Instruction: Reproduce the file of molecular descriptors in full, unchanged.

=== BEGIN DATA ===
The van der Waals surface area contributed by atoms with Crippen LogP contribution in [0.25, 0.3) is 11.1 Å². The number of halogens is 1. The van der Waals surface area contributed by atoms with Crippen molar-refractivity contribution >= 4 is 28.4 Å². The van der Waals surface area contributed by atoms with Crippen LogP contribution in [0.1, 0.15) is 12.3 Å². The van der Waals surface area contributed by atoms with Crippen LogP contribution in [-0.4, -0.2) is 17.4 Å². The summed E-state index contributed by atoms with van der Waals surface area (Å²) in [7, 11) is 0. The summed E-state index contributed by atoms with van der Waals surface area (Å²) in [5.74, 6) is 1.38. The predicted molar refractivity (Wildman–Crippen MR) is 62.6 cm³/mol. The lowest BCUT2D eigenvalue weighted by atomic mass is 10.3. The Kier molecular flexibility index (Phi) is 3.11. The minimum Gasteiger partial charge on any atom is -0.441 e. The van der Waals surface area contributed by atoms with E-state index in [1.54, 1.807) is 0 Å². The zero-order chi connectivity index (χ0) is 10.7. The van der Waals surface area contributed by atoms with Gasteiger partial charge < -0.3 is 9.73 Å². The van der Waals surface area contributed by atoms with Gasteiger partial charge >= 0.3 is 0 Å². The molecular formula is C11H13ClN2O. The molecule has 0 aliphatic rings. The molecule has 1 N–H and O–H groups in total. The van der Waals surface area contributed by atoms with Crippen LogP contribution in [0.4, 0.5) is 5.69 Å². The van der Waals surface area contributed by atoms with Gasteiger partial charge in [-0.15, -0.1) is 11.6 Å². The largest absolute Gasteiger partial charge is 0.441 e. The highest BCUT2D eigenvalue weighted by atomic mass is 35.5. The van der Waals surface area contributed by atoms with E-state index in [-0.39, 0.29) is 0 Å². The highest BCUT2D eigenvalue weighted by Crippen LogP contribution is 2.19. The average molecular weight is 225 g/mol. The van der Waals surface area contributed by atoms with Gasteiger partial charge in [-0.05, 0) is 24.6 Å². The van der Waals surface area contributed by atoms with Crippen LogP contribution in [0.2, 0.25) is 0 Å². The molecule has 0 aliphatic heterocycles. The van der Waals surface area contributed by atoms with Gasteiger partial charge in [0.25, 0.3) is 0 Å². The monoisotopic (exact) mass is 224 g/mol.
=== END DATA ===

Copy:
The van der Waals surface area contributed by atoms with Crippen LogP contribution in [0.25, 0.3) is 11.1 Å². The number of halogens is 1. The van der Waals surface area contributed by atoms with Crippen molar-refractivity contribution >= 4 is 28.4 Å². The van der Waals surface area contributed by atoms with Crippen LogP contribution in [0.1, 0.15) is 12.3 Å². The van der Waals surface area contributed by atoms with Crippen LogP contribution in [-0.4, -0.2) is 17.4 Å². The summed E-state index contributed by atoms with van der Waals surface area (Å²) in [7, 11) is 0. The summed E-state index contributed by atoms with van der Waals surface area (Å²) in [5.74, 6) is 1.38. The predicted molar refractivity (Wildman–Crippen MR) is 62.6 cm³/mol. The lowest BCUT2D eigenvalue weighted by atomic mass is 10.3. The Kier molecular flexibility index (Phi) is 3.11. The minimum Gasteiger partial charge on any atom is -0.441 e. The van der Waals surface area contributed by atoms with E-state index in [1.54, 1.807) is 0 Å². The zero-order chi connectivity index (χ0) is 10.7. The van der Waals surface area contributed by atoms with Gasteiger partial charge < -0.3 is 9.73 Å². The van der Waals surface area contributed by atoms with Gasteiger partial charge >= 0.3 is 0 Å². The molecular formula is C11H13ClN2O. The molecule has 0 aliphatic rings. The molecule has 1 N–H and O–H groups in total. The van der Waals surface area contributed by atoms with Crippen LogP contribution in [0.4, 0.5) is 5.69 Å². The van der Waals surface area contributed by atoms with Gasteiger partial charge in [-0.15, -0.1) is 11.6 Å². The largest absolute Gasteiger partial charge is 0.441 e. The highest BCUT2D eigenvalue weighted by atomic mass is 35.5. The van der Waals surface area contributed by atoms with E-state index in [-0.39, 0.29) is 0 Å². The highest BCUT2D eigenvalue weighted by Crippen LogP contribution is 2.19. The average molecular weight is 225 g/mol. The van der Waals surface area contributed by atoms with Gasteiger partial charge in [-0.05, 0) is 24.6 Å². The van der Waals surface area contributed by atoms with Crippen LogP contribution in [0.2, 0.25) is 0 Å². The molecule has 0 aliphatic heterocycles. The van der Waals surface area contributed by atoms with Gasteiger partial charge in [0.25, 0.3) is 0 Å². The monoisotopic (exact) mass is 224 g/mol.